When you bake in the oil that is what you are doing making a permanently bonded finish that is several times stronger than either component alone.

Isn't that what we are trying to do when we place a corrosion resistant finish on metal? Aren't we trying to deposit a strong attractive finish that is permanently bonded to the surface?

Baking in the oil does just that cement a permanent bond beteen the sealer and the finish. The slow rust blue alone is porous and corrosion may continue if the surface is not sealed with oil. If the oil is not baked it remains soft. Bake in the oil and one has produced a tough durable combination stronger and tougher than either half alone.

And for the record this is not a "trade secret" it has been published in numerous gunsmithing books. Oil has always been baked into the finish of US martial arms (finishes such as Browning, Slow rust bluing, Parkerizing baking in oil was the final step of manufacture). Oil has also been baked into the finishes of most foreign martial arms such as the Oberndorf g98 and k98k Mauser's traditional German hot blue. Oil was similarly baked into the parkerized finishes of UZis, FALs and L1A1s, Aprkerized AKMs and the Parkerized Parts of M-16s and M-4 Carbines. Baking in oil as the final step is the standard last step in the process.

As far as I know the only time Baking in the oil was omitted was in the final stages of WWII. The office of war production of the War Department identified it as a bottleneck and directed baking to be replaced with dipping and drying in early 1944. Similarly late K98s and K-43s and MP-44s with the Parkerized finish have a softer finish indicating the parts were dipped and probably not baked. Some of the guns have a paint on top that chips indicating that the paint was probably not baked.

Baking on finishes to this day is a standard industrial practice. Painted finishes are baked. Parkerized finishes are sealed and baked. Anodized finishes are sealed with synthetic lacquer and baked. Brushed Stainless Steel and Aluminum parts are sealed with synthetic lacquer and baked. Watch "How It's Made" Metal finishes and coatings on everything from toasters to bottlecaps to metal housings of electronics products to the paint on cars are baked. Even big things like jetliners they paint and then lower a hundreds of heat lamps next to the skin to bake it on. Baking is generally the rule- not the exception.
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Old 02-03-2008, 01:23 AM   #100
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I think that some original AK finishes are in fact, blued and baked oil sealed finishes that are mistakenly identified as parked and painted. Those Hungarian parts in the pictures in the above posting are BLUED and SEALED as originally done at the factory.
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Old 02-03-2008, 09:13 AM   #101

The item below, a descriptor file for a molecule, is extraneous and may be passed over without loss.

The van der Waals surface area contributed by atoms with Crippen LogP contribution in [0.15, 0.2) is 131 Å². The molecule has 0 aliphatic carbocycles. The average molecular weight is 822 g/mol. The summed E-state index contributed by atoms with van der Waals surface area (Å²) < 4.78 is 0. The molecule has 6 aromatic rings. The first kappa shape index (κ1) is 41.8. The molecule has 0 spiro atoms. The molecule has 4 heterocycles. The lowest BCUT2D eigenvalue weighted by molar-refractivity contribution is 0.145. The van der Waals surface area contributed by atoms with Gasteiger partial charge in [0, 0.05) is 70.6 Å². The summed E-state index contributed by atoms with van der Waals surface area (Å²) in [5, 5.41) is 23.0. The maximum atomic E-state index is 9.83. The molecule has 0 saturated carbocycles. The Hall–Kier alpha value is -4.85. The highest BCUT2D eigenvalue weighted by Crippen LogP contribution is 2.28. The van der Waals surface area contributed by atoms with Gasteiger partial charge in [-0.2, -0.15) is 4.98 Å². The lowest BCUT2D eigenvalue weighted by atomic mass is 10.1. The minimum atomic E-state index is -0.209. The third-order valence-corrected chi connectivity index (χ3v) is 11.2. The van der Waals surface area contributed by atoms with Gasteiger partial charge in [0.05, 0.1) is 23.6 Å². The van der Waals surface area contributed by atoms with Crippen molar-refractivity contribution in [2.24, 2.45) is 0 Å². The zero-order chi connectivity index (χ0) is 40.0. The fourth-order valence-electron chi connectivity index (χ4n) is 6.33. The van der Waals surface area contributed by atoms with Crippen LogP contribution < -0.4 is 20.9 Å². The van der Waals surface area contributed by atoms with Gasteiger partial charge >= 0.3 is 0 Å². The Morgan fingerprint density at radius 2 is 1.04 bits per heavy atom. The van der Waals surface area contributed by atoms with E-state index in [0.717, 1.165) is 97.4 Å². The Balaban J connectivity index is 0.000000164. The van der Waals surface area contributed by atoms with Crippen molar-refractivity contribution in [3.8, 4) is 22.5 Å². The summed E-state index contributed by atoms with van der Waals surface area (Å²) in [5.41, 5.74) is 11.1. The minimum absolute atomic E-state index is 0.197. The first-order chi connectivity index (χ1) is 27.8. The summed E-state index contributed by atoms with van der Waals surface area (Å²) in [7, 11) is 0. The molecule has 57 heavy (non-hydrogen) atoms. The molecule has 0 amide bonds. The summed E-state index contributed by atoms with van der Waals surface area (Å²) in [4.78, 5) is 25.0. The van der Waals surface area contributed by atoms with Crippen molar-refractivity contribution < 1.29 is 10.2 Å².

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This is a good idea. I think I'm going to try to bake an oil finish on my hot-blued rifles. The hot blue is already tough as heck, but with the baked-on finish it should be even tougher. I like that.
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Old 02-03-2008, 04:08 PM   #102
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German hot blue is tough as heck. It is a great process for industrial scale production. It was used for many decades to produce billions and billions of items. Many of which are still in use. It was used for everything from steam engine parts to firearms to piston engine parts to suspension and steering components.

Other industrial bluing processes were used in that era- like various cyanide processes and another called hot Nitre bluing etc. The cyanide processes had metalurgical advantages but could only be used in industrial setting with highly trained workers and very specialized equipment to protect those workers.

For the home hobbyist doing BIYs and prototype maker doing one offs- the slow rust blue process has several advantages.
If the German hot blue is "tough" the slow rust blue can only be rated as "super-tough". If the German hot blue is "attractive" the slow rust blue can only be rated as "super-attractive". If hot bluing is "foolproof" the slow rust bluing is "super-foolproof". The slow rust blue process has always been an artisan finish rather than an industrial finish.
It takes longer and requires trained and skilled workers. The slow rust blue process actually pre-dates the industrial era.

German hot blue is cheap and effective. If that is one's finish of choice and one is set up with baths and tanks to do it there really is no valid argument to doing the slow rust blue instead on an AK type rifle.

In the industrial era of the Second half of the 19th century and first half of the 20th German hot blue predominated. It is quicker and cheaper. It can be easily automated using chain drive hanging racks to dip thousands of parts into several baths in succession without human involvement etc.

Starting in 1939 the caustic blacking process (like Dulite) has slowly replaced it. Winchester was one of the first US firms to start using Dulite in 1939.

http://du-lite.com

According to their web site Du-Lite provides blacking chemicals to 70% of the American Firearms industry today.

German hot blue is sometimes referred to as "caustic bluing" in old books. Even so not to be confused with modern caustic blacking like DuLite that has replaced it as an industrial process. Blacking finishes are often referred to today somewhat inaccurately as "caustic bluing" and this is a terminology carryover from when the actual process being used really was German hot blue "caustic bluing".